# Why aren't house pipes smaller?

I was trying to wash something in the kitchen sink and it occurred to me that I need very hot and high pressure water. Both of which should be served by smaller pipes - hot because it would take less time for hot to get to the spout, and pressure because smaller pipes causes higher pressure (I assume by experiments with my thumb and the garden hose).

So except for the bath, for which a high water volume is needed, why aren’t house water pipes a smaller diameter? This would mean both that hot water got to the sink faster, and that it was higher pressure and therefore better at cleaning things.

The water would also get colder quicker in a small pipe. Samll pipes are easier to clog with scale. It’s much easier to damage small pipes.

What makes you think that? I am no expert, but I should have thought that if anything the reverse would be true. Certainly a narrower pipe would deliver less water in the same time.

It works to a point to maintain pressure when other locations get turned on, but the feed is off a larger pipe that can supply the needed volume to both locations using the water. They do reduce the size of pipes that split off to other fixtures to maintain pressure. Get too narrow a pipe and the pressure can drop at the faucet because of the flow restriction. Using the smallest pipe that provides the needed output volume will take less time to get hot water than the pipe the is too large of a capacity, but those larger capacity pipes are needed before the splits to other faucets

I used to work on cartridges to mix hot and cold in plumbing fixtures. The output hole restriction to the spout was about 1/4 to 3/8 inches in diameter. Tubs may have a slightly larger hole. You want to make sure your water supply lines are no smaller than the faucet can handle.

You are correct in that hot water would arrive sooner with smaller pipes, since less volume flow is required to clear a smaller-diameter pipe.

You are incorrect re: pressure and pipe diameter. If we take it to a logical extreme, then an extremely small diameter pipe (say, 1/16" ID copper tube) from the street to your kitchen sink should result in the entire source pressure (city water supply is typically ~50 psi) being delivered to your kitchen sink. Clearly this is not the case: flow friction (over the entire length of that skinny-ass pipe) will dominate, and you won’t get but a trickle of water .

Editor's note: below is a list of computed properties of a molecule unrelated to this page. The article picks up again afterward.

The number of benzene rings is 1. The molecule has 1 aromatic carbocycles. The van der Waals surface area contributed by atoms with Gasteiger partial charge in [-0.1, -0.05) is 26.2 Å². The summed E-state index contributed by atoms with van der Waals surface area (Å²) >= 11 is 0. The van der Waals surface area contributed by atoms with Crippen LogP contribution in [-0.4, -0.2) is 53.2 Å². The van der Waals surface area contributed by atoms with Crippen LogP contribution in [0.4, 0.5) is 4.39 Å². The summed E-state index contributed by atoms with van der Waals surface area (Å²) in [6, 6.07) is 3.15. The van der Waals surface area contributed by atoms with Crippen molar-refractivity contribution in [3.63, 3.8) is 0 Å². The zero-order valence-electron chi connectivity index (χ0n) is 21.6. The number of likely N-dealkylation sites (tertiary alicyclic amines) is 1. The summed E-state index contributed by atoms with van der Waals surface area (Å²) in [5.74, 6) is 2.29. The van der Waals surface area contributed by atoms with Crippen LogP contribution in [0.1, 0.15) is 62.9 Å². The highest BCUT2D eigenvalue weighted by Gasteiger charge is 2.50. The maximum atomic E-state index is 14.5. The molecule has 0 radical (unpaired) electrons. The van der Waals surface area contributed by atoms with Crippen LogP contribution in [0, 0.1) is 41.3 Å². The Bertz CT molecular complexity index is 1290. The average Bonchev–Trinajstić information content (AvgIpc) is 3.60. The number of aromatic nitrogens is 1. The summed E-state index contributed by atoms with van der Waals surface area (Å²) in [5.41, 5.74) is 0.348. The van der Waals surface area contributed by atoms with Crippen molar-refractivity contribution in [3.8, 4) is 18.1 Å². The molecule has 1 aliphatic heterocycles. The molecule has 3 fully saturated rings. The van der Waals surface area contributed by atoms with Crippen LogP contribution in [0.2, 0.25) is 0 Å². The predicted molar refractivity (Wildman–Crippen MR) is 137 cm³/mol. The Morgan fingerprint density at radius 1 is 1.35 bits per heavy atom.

What you want out of your kitchen sink sprayer for blasting dried toast crumbs off of your plate is not high pressure water per se, but high velocity water. How do we get high velocity water? First, we have two boundary conditions to consider:

1. at the street, the water supply pressure is about 50 psi.
2. just downstream of your kitchen sink sprayer (when the water is released into the air), the pressure is 0 psi.

You need to convert the city water pressure into velocity efficiently, at the kitchen sink sprayer. To do this, you need to have high pressure available at the kitchen sink sprayer (just upstream of the exit point), which means you don’t want tiny pipes; you don’t want to piss away that supply pressure to friction along the entire pipe’s length.

You convert pressure to velocity at the sprayer by providing a restriction there and only there. Your experiments with the garden hose didn’t demonstrate that a skinny hose delivers high pressure; rather, they demonstrated that a large-diameter duct (here “duct” means either hose or pipe) with a restriction only at the very end provides a high-velocity jet of water.

This isn’t quite true. As you reduce the diameter the intensity of the flow will increase cleaning the scale off. However, this will lead to erosion corrosion of your copper pipes.

I wonder how much knowledge of fluid dynamics has been corrupted by people mis-interpreting the “thumb on the garden hose” experiment.

I remember my friends would insist that putting their thumb on the hose would make the water flow faster and hence get colder quicker for drinking. I tried multiple time to point out that making the exit smaller wouldn’t make the water in the hose flow any faster, but they never listened.

By “intensity”, do you mean velocity?

I’m skeptical that any significant de-scaling - let alone copper erosion - happens at flow rates typical of home plumbing.

I guess this has already been answered, but I would like to chime in.

I used to own a lawn sprinkler system business. Smaller pipes will not give you higher pressures at the outflow. It is a common misconception.

Static pressures remain the same in any size pipe. A smaller pipe will provide less dynamic pressure and you would be in worse shape.

Your best bet is to keep the pipes as big as is reasonable for the volume desired.

a smaller diameter pipe will carry a smaller volume of water, this results less heat flowing through the pipe and longer for the pipe mass to heat up. a smaller diameter pipe also has a greater surface area for the volume of water leading to heat loss.

insulating exposed hot water pipes makes a difference in the time to get hot water.

Erosion (mostly corrosion really, as opposed to mechanical erosion) can be a problem in smaller copper pipes due to higher flow velocities.